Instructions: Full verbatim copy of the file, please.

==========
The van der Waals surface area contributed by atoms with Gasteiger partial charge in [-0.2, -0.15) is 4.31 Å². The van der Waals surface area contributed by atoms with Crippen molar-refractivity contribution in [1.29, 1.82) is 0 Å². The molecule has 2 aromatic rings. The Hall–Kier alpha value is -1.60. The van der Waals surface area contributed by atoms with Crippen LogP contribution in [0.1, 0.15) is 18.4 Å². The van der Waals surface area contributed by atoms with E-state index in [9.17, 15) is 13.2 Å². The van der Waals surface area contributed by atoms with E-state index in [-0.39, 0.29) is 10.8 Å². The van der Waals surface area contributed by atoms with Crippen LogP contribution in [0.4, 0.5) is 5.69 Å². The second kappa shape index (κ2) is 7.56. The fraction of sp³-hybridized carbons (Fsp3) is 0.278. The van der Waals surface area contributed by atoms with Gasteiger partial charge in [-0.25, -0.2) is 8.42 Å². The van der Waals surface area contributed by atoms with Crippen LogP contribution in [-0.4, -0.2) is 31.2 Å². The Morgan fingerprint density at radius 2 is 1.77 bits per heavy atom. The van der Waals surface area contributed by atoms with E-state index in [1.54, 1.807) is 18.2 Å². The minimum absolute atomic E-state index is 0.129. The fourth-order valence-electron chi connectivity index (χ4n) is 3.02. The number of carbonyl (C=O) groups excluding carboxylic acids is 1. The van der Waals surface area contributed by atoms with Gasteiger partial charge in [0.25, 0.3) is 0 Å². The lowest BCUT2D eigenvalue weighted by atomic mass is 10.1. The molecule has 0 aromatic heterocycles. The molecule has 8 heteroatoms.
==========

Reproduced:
The van der Waals surface area contributed by atoms with Gasteiger partial charge in [-0.2, -0.15) is 4.31 Å². The van der Waals surface area contributed by atoms with Crippen molar-refractivity contribution in [1.29, 1.82) is 0 Å². The molecule has 2 aromatic rings. The Hall–Kier alpha value is -1.60. The van der Waals surface area contributed by atoms with Crippen LogP contribution in [0.1, 0.15) is 18.4 Å². The van der Waals surface area contributed by atoms with E-state index in [9.17, 15) is 13.2 Å². The van der Waals surface area contributed by atoms with E-state index in [-0.39, 0.29) is 10.8 Å². The van der Waals surface area contributed by atoms with Crippen LogP contribution in [0.4, 0.5) is 5.69 Å². The second kappa shape index (κ2) is 7.56. The fraction of sp³-hybridized carbons (Fsp3) is 0.278. The van der Waals surface area contributed by atoms with Gasteiger partial charge in [-0.25, -0.2) is 8.42 Å². The van der Waals surface area contributed by atoms with Crippen LogP contribution in [-0.4, -0.2) is 31.2 Å². The Morgan fingerprint density at radius 2 is 1.77 bits per heavy atom. The van der Waals surface area contributed by atoms with E-state index in [1.54, 1.807) is 18.2 Å². The minimum absolute atomic E-state index is 0.129. The fourth-order valence-electron chi connectivity index (χ4n) is 3.02. The number of carbonyl (C=O) groups excluding carboxylic acids is 1. The van der Waals surface area contributed by atoms with Gasteiger partial charge in [0.25, 0.3) is 0 Å². The lowest BCUT2D eigenvalue weighted by atomic mass is 10.1. The molecule has 0 aromatic heterocycles. The molecule has 8 heteroatoms.